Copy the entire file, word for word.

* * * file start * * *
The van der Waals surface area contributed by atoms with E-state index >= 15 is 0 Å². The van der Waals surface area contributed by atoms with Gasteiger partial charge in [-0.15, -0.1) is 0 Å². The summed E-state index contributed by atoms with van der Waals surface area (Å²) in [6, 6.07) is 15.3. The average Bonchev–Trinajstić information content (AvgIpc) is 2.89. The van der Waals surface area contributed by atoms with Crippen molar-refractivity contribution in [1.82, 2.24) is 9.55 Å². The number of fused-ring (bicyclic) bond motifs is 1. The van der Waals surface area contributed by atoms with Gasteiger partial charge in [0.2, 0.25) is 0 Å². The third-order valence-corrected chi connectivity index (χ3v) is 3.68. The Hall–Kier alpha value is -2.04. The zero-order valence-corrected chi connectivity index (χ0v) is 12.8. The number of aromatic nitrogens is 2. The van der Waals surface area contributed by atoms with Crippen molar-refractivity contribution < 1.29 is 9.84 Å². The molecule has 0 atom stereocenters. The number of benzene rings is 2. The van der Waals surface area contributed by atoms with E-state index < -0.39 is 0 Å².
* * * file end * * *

The van der Waals surface area contributed by atoms with E-state index >= 15 is 0 Å². The van der Waals surface area contributed by atoms with Gasteiger partial charge in [-0.15, -0.1) is 0 Å². The summed E-state index contributed by atoms with van der Waals surface area (Å²) in [6, 6.07) is 15.3. The average Bonchev–Trinajstić information content (AvgIpc) is 2.89. The van der Waals surface area contributed by atoms with Crippen molar-refractivity contribution in [1.82, 2.24) is 9.55 Å². The number of fused-ring (bicyclic) bond motifs is 1. The van der Waals surface area contributed by atoms with Gasteiger partial charge in [0.2, 0.25) is 0 Å². The third-order valence-corrected chi connectivity index (χ3v) is 3.68. The Hall–Kier alpha value is -2.04. The zero-order valence-corrected chi connectivity index (χ0v) is 12.8. The number of aromatic nitrogens is 2. The van der Waals surface area contributed by atoms with Crippen molar-refractivity contribution < 1.29 is 9.84 Å². The molecule has 0 atom stereocenters. The number of benzene rings is 2. The van der Waals surface area contributed by atoms with E-state index < -0.39 is 0 Å².